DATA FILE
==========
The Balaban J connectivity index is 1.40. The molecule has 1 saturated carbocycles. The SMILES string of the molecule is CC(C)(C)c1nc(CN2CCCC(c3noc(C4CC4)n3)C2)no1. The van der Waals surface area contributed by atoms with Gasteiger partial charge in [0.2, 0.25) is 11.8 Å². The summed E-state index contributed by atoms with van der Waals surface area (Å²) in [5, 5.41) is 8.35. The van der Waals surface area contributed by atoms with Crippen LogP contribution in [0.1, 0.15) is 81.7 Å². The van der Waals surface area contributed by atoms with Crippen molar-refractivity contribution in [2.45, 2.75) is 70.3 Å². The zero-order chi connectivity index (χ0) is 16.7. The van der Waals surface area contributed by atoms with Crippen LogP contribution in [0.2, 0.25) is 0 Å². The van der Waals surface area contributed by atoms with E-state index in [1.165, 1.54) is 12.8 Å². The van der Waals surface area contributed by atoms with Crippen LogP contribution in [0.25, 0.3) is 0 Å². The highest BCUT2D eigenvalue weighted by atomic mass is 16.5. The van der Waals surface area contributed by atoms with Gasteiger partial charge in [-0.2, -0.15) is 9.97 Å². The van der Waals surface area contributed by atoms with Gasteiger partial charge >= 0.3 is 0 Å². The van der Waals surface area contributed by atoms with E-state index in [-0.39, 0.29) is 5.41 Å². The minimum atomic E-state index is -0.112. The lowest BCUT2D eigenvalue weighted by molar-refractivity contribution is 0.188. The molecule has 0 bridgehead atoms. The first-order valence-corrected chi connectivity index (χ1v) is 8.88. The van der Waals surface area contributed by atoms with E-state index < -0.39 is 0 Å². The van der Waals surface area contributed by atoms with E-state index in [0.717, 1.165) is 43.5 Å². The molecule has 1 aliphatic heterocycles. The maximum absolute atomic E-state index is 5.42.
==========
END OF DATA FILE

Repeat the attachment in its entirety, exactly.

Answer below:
The Balaban J connectivity index is 1.40. The molecule has 1 saturated carbocycles. The SMILES string of the molecule is CC(C)(C)c1nc(CN2CCCC(c3noc(C4CC4)n3)C2)no1. The van der Waals surface area contributed by atoms with Gasteiger partial charge in [0.2, 0.25) is 11.8 Å². The summed E-state index contributed by atoms with van der Waals surface area (Å²) in [5, 5.41) is 8.35. The van der Waals surface area contributed by atoms with Crippen LogP contribution in [0.1, 0.15) is 81.7 Å². The van der Waals surface area contributed by atoms with Crippen molar-refractivity contribution in [2.45, 2.75) is 70.3 Å². The zero-order chi connectivity index (χ0) is 16.7. The van der Waals surface area contributed by atoms with Crippen LogP contribution in [0.2, 0.25) is 0 Å². The van der Waals surface area contributed by atoms with E-state index in [1.165, 1.54) is 12.8 Å². The van der Waals surface area contributed by atoms with Crippen LogP contribution in [0.25, 0.3) is 0 Å². The highest BCUT2D eigenvalue weighted by atomic mass is 16.5. The van der Waals surface area contributed by atoms with Gasteiger partial charge in [-0.2, -0.15) is 9.97 Å². The van der Waals surface area contributed by atoms with Gasteiger partial charge >= 0.3 is 0 Å². The van der Waals surface area contributed by atoms with E-state index in [-0.39, 0.29) is 5.41 Å². The minimum atomic E-state index is -0.112. The lowest BCUT2D eigenvalue weighted by molar-refractivity contribution is 0.188. The molecule has 0 bridgehead atoms. The first-order valence-corrected chi connectivity index (χ1v) is 8.88. The van der Waals surface area contributed by atoms with E-state index < -0.39 is 0 Å². The van der Waals surface area contributed by atoms with E-state index in [0.717, 1.165) is 43.5 Å². The molecule has 1 aliphatic heterocycles. The maximum absolute atomic E-state index is 5.42.